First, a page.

Colleges of Education to reopen by December 8
The Ministry of Education has ordered all 46 Colleges of Education nationwide, to be reopened on Saturday, December 8.
The decision to reopen all the schools comes after the Colleges of Education Teachers Association of Ghana (CETAG), called off its one-month-old strike following another intervention by the National Labour Commission (NLC) for the parties to return to the negotiation table.
Earlier, the National Council for Tertiary Education (NCTE), had directed Principals of the Colleges of Education in the country to shut down their schools indefinitely after they failed to reach an agreement with the government on the payment of their Interim Market Premium as well as Book and Research allowances.
But speaking to Citi News, the Public Relations Officer (PRO) of the Ministry of Education, Vincent Assafuah, disclosed that academic work at the schools will begin on Monday.
“By Saturday, all the 46 Colleges of Education should make sure that all their students are in school so that by Monday, academic work will begin for us to restructure the academic calendar.”
“There is a meeting on December 14, whereby the management of the University of Cape Coast and the Institute of Education Studies and a number of stakeholders will bring ideas on how to restructure the calendar. So I am hoping that by Saturday they will be in school again. There will be a directive by the principals of the colleges for the students to be in school by Saturday” he added.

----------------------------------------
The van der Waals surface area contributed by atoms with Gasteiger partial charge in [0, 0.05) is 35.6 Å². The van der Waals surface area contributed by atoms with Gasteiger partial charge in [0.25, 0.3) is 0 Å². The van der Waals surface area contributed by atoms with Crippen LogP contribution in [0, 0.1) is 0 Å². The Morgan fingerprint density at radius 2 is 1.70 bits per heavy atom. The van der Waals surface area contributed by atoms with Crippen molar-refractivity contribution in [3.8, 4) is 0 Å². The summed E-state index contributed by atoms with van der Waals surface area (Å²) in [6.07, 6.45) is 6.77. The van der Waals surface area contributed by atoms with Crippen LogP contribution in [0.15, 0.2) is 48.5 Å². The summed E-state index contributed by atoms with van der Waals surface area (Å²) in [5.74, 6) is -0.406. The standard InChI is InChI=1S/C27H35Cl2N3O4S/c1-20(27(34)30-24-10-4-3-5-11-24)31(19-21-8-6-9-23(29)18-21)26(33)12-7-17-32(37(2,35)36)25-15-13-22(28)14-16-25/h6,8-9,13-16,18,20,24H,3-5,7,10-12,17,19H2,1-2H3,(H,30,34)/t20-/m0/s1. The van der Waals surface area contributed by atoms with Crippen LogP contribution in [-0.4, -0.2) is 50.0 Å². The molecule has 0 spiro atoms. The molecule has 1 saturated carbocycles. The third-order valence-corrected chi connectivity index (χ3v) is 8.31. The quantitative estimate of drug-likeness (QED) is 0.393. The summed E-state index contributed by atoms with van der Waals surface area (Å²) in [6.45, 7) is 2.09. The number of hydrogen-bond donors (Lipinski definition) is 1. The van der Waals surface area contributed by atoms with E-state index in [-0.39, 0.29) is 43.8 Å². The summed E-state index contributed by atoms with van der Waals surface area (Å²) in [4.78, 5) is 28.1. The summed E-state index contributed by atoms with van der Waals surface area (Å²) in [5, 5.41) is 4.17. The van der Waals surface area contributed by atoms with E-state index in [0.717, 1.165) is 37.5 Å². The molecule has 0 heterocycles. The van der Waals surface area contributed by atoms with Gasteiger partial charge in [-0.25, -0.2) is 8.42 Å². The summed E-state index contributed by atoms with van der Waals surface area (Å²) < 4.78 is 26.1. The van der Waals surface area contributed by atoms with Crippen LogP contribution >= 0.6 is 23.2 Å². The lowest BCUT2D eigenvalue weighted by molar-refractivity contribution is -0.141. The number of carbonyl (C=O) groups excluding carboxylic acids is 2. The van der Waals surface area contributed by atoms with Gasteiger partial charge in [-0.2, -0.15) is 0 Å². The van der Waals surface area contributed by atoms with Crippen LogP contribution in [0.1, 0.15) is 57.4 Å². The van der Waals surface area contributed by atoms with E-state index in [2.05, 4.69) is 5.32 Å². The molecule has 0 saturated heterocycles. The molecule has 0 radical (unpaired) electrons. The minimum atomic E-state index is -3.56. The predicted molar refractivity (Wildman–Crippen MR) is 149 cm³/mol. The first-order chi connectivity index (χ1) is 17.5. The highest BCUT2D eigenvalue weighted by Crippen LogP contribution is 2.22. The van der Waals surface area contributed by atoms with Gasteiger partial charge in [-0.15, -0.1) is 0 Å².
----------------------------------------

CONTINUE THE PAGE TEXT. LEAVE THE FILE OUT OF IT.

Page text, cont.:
CETAG insisted that they’re now equal to their colleagues in other public tertiary institutions since the Colleges were upgraded to tertiary status, and so they must earn the same benefits.
Their strike affected all 46 Colleges of Education, which were shut down indefinitely once the strike went beyond the 21-day threshold.
The Ministry of Employment and Labour Relations, had said it was shocked by CETAG’s stance.
Previous negotiations between the association and other stakeholders including the Ministry of Education, Fair Wages and Salaries Commission and the National Council on Tertiary Education (NCTE) yielded no positive results.
The NCTE argued that CETAG did not have the right to declare a strike when negotiations were ongoing.
CETAG was also accused of being unreasonable and failing to present itself for negotiations on the matter, drawing out the impasse.